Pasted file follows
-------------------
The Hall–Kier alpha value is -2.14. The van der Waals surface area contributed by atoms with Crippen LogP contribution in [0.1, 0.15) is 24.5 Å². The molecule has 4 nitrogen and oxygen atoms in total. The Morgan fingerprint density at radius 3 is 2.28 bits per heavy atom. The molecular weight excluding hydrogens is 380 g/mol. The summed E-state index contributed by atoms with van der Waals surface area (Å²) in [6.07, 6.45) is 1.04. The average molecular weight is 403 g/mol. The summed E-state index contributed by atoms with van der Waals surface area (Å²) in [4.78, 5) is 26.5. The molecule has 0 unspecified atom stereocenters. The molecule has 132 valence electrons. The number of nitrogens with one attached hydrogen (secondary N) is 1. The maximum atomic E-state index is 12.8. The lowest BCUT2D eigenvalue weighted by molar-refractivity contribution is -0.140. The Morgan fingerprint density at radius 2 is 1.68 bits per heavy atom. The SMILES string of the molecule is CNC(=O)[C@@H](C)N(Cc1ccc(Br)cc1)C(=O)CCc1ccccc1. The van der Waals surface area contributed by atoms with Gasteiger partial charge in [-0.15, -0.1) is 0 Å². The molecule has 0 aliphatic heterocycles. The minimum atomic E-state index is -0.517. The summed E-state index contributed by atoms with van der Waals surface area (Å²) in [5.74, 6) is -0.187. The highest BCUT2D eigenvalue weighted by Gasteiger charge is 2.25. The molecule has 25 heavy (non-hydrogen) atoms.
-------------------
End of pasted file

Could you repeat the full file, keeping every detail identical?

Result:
The Hall–Kier alpha value is -2.14. The van der Waals surface area contributed by atoms with Crippen LogP contribution in [0.1, 0.15) is 24.5 Å². The molecule has 4 nitrogen and oxygen atoms in total. The Morgan fingerprint density at radius 3 is 2.28 bits per heavy atom. The molecular weight excluding hydrogens is 380 g/mol. The summed E-state index contributed by atoms with van der Waals surface area (Å²) in [6.07, 6.45) is 1.04. The average molecular weight is 403 g/mol. The summed E-state index contributed by atoms with van der Waals surface area (Å²) in [4.78, 5) is 26.5. The molecule has 0 unspecified atom stereocenters. The molecule has 132 valence electrons. The number of nitrogens with one attached hydrogen (secondary N) is 1. The maximum atomic E-state index is 12.8. The lowest BCUT2D eigenvalue weighted by molar-refractivity contribution is -0.140. The Morgan fingerprint density at radius 2 is 1.68 bits per heavy atom. The SMILES string of the molecule is CNC(=O)[C@@H](C)N(Cc1ccc(Br)cc1)C(=O)CCc1ccccc1. The van der Waals surface area contributed by atoms with Gasteiger partial charge in [-0.15, -0.1) is 0 Å². The molecule has 0 aliphatic heterocycles. The minimum atomic E-state index is -0.517. The summed E-state index contributed by atoms with van der Waals surface area (Å²) in [5.74, 6) is -0.187. The highest BCUT2D eigenvalue weighted by Gasteiger charge is 2.25. The molecule has 25 heavy (non-hydrogen) atoms.